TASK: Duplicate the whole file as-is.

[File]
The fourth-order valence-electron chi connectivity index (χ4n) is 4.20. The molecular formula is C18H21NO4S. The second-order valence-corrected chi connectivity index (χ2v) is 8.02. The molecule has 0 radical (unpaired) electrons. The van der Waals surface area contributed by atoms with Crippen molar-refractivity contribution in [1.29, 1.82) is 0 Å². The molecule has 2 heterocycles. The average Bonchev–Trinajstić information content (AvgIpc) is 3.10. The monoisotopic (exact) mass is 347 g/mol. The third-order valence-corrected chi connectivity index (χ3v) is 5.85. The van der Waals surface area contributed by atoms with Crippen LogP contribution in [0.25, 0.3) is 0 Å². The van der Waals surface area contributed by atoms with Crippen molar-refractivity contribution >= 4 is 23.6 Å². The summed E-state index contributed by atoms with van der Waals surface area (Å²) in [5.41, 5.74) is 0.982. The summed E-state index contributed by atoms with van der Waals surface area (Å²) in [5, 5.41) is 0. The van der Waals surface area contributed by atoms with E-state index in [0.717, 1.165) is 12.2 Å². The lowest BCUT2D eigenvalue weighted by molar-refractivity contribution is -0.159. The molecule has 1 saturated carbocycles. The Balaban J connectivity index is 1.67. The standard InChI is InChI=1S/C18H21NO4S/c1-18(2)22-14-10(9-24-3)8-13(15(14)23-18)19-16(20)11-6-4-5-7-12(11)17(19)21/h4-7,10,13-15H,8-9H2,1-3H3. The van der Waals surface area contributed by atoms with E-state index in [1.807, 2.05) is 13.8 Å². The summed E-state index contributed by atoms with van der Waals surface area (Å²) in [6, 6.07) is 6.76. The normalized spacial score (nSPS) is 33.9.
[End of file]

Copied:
The fourth-order valence-electron chi connectivity index (χ4n) is 4.20. The molecular formula is C18H21NO4S. The second-order valence-corrected chi connectivity index (χ2v) is 8.02. The molecule has 0 radical (unpaired) electrons. The van der Waals surface area contributed by atoms with Crippen molar-refractivity contribution in [1.29, 1.82) is 0 Å². The molecule has 2 heterocycles. The average Bonchev–Trinajstić information content (AvgIpc) is 3.10. The monoisotopic (exact) mass is 347 g/mol. The third-order valence-corrected chi connectivity index (χ3v) is 5.85. The van der Waals surface area contributed by atoms with Crippen LogP contribution in [0.25, 0.3) is 0 Å². The van der Waals surface area contributed by atoms with Crippen molar-refractivity contribution >= 4 is 23.6 Å². The summed E-state index contributed by atoms with van der Waals surface area (Å²) in [5.41, 5.74) is 0.982. The summed E-state index contributed by atoms with van der Waals surface area (Å²) in [5, 5.41) is 0. The van der Waals surface area contributed by atoms with E-state index in [0.717, 1.165) is 12.2 Å². The lowest BCUT2D eigenvalue weighted by molar-refractivity contribution is -0.159. The molecule has 1 saturated carbocycles. The Balaban J connectivity index is 1.67. The standard InChI is InChI=1S/C18H21NO4S/c1-18(2)22-14-10(9-24-3)8-13(15(14)23-18)19-16(20)11-6-4-5-7-12(11)17(19)21/h4-7,10,13-15H,8-9H2,1-3H3. The van der Waals surface area contributed by atoms with E-state index in [1.807, 2.05) is 13.8 Å². The summed E-state index contributed by atoms with van der Waals surface area (Å²) in [6, 6.07) is 6.76. The normalized spacial score (nSPS) is 33.9.